NETFLIX: I’ll let you in on a secret. I haven’t rented from Blockbuster or any other movie rental store in over five years. Ever since I signed up with Netflix, I’ve never looked back because their system has very few flaws and their customer service has never let me down. Their fast turnaround, excellent selection and quality control convinced me to stick with them despite the competition. Sure, it’s not the same as browsing titles at the store and the more prolific renters get lower priority for reserving the popular new releases, but I’ve had few problems with these issues. Only their free (with disk rental subscription) online streaming quality is below par, something they will no doubt improve upon quickly. Despite these shortcomings, it’s still the best and cheapest DVD subscription service around.


DIRECT DOWNLOAD SUBSCRIPTIONS: The wave of the future that will eventually dominate the market, replacing both DVD and Blu-rays within the next 5-7 years. This service will stream/download movies directly from your internet connection to your home or mobile device for a monthly subscription fee. As the technology improves, these services will provide fast downloads of HD-quality media, 3-D movies and possibly major Hollywood release premieres. Pioneered by Netflix, Blockbuster, Apple TV and various upstarts; these services should discourage internet movie piracy by providing reliability, quality and ease of use (much like iTunes did for music). Most services will probably start as high-end Pay Per View, then transition to flat-rate subscriptions when the competition catches up. Newer HD TVs, TiVo components, home theater systems, Blu-ray players and even game consoles already include the hardware needed to take advantage of this technology as it progresses.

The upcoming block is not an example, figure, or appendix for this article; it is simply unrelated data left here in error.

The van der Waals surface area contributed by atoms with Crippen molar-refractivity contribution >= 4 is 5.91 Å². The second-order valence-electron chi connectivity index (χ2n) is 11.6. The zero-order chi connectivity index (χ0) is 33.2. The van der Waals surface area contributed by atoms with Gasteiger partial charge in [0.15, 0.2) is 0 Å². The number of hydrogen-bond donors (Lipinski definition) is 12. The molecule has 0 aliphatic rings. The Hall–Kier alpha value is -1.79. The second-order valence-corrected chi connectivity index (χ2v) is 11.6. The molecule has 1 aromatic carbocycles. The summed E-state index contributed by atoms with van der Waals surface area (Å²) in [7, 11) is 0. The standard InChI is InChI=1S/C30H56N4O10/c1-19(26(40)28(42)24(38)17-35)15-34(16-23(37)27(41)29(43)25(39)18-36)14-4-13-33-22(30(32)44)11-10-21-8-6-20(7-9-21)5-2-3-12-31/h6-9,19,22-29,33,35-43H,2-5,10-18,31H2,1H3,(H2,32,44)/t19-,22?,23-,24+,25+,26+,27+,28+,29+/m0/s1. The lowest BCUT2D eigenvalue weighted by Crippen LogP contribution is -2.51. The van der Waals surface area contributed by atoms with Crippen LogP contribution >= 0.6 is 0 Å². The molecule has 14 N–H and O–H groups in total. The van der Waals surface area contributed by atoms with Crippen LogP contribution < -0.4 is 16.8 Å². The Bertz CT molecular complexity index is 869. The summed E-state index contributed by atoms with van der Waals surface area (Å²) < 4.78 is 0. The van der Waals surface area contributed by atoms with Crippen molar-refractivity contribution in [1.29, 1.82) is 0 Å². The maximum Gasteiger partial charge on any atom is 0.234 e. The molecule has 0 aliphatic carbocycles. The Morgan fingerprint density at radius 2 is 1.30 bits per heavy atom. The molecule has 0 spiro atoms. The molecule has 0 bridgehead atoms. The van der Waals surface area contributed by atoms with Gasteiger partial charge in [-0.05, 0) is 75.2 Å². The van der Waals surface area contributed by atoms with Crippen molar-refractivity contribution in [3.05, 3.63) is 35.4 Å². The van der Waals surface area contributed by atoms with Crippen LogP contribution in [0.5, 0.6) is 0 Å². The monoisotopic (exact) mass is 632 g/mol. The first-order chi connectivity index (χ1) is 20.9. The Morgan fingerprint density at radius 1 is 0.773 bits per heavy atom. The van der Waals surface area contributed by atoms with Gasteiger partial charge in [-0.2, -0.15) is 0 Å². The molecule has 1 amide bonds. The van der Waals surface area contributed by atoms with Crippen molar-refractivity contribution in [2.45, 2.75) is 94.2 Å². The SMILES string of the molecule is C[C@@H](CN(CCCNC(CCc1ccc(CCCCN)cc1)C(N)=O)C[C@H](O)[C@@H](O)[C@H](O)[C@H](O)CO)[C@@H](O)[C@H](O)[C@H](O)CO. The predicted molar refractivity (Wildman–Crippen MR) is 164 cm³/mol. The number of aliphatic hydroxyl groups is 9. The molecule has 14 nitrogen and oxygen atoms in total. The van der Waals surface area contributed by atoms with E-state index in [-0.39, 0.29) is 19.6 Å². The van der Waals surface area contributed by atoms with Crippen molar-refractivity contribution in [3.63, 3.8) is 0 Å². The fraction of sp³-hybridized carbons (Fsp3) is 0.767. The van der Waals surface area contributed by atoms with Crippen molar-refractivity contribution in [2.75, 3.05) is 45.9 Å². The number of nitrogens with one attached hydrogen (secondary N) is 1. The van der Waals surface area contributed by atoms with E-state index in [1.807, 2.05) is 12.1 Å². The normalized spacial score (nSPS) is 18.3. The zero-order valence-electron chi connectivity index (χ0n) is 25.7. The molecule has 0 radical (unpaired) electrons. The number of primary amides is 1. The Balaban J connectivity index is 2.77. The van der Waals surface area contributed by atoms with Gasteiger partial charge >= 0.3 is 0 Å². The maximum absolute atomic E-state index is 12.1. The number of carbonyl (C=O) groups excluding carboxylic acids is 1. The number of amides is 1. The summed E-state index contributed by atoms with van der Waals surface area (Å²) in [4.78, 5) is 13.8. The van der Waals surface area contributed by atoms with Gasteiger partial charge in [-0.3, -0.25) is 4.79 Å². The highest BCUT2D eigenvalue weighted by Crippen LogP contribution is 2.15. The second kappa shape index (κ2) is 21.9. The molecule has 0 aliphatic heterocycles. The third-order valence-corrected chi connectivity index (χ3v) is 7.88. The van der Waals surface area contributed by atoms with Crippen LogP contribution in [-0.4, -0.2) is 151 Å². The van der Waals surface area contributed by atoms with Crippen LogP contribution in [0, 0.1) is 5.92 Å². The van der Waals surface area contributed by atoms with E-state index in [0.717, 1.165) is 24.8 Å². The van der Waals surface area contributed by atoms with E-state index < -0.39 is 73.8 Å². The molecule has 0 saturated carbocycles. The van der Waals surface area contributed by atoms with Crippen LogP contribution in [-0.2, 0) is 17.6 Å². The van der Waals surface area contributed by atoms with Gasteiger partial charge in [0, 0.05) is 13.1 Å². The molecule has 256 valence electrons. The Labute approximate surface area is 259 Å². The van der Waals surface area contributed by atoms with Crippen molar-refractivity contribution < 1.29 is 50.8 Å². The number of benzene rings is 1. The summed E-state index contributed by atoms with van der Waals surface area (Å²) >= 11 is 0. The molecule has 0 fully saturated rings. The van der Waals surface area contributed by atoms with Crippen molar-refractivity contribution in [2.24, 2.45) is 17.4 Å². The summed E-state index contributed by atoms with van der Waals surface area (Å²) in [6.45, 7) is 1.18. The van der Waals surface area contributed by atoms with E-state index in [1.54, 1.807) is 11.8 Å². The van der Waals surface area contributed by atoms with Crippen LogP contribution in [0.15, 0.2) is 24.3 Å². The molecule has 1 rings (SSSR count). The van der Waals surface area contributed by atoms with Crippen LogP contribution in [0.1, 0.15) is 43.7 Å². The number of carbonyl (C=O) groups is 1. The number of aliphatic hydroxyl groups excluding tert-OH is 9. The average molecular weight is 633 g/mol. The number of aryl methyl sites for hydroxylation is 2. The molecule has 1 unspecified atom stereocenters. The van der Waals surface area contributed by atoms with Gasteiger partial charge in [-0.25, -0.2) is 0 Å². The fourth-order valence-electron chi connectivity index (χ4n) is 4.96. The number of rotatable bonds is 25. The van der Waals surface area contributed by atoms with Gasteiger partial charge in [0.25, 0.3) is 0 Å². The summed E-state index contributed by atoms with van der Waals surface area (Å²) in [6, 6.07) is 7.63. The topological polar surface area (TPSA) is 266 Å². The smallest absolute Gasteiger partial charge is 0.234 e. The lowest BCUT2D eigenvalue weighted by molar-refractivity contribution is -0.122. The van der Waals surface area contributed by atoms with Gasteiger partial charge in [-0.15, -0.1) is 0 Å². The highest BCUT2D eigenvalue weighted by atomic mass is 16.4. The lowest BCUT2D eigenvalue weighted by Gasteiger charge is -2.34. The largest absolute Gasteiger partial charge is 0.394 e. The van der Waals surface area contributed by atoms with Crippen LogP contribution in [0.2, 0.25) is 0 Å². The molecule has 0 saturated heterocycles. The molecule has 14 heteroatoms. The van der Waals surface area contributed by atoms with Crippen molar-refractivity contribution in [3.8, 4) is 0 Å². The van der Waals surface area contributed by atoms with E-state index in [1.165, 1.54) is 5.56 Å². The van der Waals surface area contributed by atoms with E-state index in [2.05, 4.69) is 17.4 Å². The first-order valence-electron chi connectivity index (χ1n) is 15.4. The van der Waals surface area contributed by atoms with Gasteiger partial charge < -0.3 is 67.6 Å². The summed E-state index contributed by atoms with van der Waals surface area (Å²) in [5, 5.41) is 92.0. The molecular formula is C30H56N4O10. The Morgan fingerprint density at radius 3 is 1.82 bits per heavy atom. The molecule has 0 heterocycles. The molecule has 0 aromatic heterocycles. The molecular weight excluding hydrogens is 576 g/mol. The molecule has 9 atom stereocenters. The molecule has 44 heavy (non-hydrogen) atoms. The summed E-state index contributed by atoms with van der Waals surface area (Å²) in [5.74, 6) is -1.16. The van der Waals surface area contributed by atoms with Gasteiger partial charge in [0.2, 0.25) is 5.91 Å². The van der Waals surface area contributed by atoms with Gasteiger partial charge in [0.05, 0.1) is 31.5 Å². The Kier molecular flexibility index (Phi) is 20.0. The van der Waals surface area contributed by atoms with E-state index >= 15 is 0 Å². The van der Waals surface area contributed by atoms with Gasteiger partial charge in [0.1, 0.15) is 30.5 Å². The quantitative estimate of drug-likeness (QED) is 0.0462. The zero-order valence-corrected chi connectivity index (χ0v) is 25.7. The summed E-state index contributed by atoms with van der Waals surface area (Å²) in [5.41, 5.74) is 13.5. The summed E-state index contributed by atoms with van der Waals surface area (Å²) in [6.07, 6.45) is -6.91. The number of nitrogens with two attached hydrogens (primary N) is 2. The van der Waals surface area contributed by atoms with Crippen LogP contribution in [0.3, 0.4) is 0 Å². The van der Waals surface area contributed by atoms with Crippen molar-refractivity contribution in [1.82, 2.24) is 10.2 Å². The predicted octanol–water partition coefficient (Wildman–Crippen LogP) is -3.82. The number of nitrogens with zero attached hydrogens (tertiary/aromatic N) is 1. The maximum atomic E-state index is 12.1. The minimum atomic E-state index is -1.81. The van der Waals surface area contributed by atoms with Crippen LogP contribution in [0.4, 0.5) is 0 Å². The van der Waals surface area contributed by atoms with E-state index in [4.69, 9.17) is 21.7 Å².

With the exception of public libraries and Redbox, a stable broadband internet connection is the common denominator among these alternative services. Unless you’d rather pay for HBO and record those movies to watch later or worse… continue to watch movies off cable TV with more commercials than content, you might want to look into one or more of these services.

A note to DVD and Blu-ray users: If you’re hesitant to subscribe to DVD by mail because scratched disks wreak havoc with your player, do your research and get a better player. Only severely damaged disks fail to play smoothly on quality players, while the cheaply-made players often seize up while playing used disks… especially halfway through the movie. Also, purchasing high definition Blu-ray players has its own risks. Breakdowns and reliability problems have plagued the relatively new and expensive technology since its onset. Buyer beware.

-Coop